Grace Lee

Accurately Measuring Retrotransposon Expression Levels in Tumorigenesis

Retrotransposons are sections of our DNA that can replicate and insert themselves into our genome to create duplicates and invite mutations. They make up around 40% of our genome, yet their roles in most biological pathways is not yet completely understood. We see a significant derepression of certain retrotransposons when we analyze the expressions levels of retrotransposons in cancer cells. This derepression tells us that they are activated and take part in tumorigenesis, though the precise mechanism is unclear. To begin to understand these retransposons, we must first develop an accurate assay that can detect the expression levels of certain retrotransposons and be able to differentiate from the rest. This assay must also take into account the fact that because retrotransposons inherently amplify themselves in the genome, over time, some of these copies have become non functional. We want to know how much of the functional gene is activated during tumorigenesis so that eventually we may be able to pinpoint and stop the mechanism involved in cancer formation.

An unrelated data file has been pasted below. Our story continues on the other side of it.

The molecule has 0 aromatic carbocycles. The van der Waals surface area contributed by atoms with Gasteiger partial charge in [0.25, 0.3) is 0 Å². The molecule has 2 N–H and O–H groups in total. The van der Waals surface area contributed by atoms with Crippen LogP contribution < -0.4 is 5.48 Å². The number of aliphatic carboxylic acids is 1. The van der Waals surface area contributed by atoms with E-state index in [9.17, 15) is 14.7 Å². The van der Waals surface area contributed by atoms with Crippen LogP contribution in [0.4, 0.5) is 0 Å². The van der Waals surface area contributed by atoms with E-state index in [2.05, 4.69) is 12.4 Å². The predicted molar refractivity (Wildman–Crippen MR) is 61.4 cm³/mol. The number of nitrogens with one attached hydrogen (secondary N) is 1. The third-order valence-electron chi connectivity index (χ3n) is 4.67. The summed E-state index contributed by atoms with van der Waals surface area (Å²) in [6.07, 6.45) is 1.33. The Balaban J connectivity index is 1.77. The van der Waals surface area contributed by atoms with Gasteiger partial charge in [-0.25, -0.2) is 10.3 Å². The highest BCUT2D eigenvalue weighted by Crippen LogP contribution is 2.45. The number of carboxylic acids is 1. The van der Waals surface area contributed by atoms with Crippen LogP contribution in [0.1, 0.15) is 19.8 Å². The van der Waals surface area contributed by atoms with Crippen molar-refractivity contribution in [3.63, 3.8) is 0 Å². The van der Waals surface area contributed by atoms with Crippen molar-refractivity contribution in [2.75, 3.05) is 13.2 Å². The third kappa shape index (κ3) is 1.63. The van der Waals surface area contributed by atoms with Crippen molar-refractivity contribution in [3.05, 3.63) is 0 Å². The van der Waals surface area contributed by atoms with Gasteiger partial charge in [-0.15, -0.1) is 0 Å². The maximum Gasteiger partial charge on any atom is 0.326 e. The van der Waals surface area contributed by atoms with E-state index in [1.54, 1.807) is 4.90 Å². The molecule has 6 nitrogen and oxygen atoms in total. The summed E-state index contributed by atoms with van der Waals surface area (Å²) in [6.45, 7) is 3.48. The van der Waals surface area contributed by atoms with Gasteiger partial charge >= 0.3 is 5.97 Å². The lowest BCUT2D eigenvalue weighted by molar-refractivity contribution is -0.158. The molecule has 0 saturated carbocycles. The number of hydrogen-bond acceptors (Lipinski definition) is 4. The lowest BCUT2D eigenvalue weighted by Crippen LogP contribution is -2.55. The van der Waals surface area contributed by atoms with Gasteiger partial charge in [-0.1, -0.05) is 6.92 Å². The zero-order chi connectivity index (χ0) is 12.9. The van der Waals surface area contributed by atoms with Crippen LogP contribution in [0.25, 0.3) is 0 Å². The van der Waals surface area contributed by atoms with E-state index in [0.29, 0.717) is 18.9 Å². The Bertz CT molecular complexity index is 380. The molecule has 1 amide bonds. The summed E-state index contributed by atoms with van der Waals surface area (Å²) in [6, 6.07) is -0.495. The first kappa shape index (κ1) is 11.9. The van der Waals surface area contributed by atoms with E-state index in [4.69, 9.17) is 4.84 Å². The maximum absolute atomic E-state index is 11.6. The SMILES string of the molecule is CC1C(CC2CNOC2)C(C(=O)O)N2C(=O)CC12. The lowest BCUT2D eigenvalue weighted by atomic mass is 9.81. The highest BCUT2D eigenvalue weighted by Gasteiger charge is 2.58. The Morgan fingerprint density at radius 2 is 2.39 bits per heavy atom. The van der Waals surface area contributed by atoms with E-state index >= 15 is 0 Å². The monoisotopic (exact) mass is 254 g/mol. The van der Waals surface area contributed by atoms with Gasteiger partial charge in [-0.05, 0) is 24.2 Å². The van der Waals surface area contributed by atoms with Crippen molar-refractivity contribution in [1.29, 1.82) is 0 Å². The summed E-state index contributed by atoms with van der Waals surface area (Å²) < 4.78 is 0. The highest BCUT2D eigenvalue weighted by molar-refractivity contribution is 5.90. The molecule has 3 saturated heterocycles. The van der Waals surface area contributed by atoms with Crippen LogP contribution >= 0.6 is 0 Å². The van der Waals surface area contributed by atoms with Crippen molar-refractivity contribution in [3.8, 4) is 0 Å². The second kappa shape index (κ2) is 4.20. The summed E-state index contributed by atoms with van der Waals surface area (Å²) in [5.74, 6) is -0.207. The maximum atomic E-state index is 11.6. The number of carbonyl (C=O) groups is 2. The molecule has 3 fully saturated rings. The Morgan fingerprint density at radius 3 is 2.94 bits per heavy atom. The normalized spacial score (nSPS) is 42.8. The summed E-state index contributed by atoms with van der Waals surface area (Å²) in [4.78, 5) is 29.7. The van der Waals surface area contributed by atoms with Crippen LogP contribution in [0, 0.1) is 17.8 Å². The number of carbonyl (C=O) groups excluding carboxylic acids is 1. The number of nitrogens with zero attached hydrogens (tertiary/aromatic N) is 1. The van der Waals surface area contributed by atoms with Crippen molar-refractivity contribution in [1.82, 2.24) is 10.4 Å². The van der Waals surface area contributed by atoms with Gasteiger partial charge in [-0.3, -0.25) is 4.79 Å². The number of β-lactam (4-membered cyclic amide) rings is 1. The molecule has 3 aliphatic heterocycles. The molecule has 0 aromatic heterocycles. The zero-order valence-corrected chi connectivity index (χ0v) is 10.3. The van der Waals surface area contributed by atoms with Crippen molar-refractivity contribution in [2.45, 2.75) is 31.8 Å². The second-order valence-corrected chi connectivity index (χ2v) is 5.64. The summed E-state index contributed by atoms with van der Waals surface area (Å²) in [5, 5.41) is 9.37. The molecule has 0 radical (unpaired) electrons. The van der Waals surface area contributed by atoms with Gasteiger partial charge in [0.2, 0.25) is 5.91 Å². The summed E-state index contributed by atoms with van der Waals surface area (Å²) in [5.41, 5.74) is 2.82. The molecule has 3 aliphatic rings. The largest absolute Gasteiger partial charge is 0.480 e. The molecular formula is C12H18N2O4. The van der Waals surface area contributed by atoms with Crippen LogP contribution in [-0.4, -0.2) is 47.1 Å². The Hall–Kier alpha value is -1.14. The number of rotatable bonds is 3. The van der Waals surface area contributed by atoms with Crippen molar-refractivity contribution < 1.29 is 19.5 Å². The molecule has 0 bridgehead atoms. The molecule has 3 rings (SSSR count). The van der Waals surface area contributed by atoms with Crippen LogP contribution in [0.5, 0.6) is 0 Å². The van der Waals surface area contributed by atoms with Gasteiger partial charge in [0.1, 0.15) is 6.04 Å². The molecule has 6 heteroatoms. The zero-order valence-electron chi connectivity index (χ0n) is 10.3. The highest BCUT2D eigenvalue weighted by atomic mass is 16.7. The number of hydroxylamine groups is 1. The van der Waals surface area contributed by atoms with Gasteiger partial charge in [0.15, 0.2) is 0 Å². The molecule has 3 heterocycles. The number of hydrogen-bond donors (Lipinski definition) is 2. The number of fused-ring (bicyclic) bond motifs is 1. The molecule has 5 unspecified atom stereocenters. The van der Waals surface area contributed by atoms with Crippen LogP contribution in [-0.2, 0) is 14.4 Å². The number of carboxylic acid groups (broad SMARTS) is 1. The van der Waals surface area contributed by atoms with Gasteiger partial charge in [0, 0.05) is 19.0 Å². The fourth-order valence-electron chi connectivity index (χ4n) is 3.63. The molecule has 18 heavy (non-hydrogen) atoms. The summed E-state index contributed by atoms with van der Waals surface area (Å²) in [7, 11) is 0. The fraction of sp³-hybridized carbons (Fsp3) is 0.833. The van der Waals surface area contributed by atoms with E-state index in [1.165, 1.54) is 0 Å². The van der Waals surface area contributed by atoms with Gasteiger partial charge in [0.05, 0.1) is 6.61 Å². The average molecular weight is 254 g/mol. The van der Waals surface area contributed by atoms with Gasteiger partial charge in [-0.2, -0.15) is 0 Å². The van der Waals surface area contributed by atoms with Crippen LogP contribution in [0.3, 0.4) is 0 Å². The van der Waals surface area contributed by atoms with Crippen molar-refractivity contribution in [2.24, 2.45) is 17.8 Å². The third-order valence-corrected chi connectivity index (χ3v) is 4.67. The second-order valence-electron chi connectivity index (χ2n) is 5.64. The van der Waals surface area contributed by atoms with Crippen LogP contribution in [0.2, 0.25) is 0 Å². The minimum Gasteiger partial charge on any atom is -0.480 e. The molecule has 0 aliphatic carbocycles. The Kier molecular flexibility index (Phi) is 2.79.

Message to Sponsor

I am truly grateful to have been chosen as a SURF/Rose Hills Experience Scholar. Thanks to the generous donors of the Rose Hills Foundation, I will be able to spend my summer conducting important research and being able to devote all my time to it without distraction. I will take the skills I learn this summer beyond school and graduation. I would like to take this time to also thank my mentors Lin He and Bin Xue, and the rest of the He Lab where I learned everything I know now.
  • Major: Bioengineering
  • Sponsor: SURF Rose Hills fellow
  • Mentor: Lin He, Molecular and Cell Biology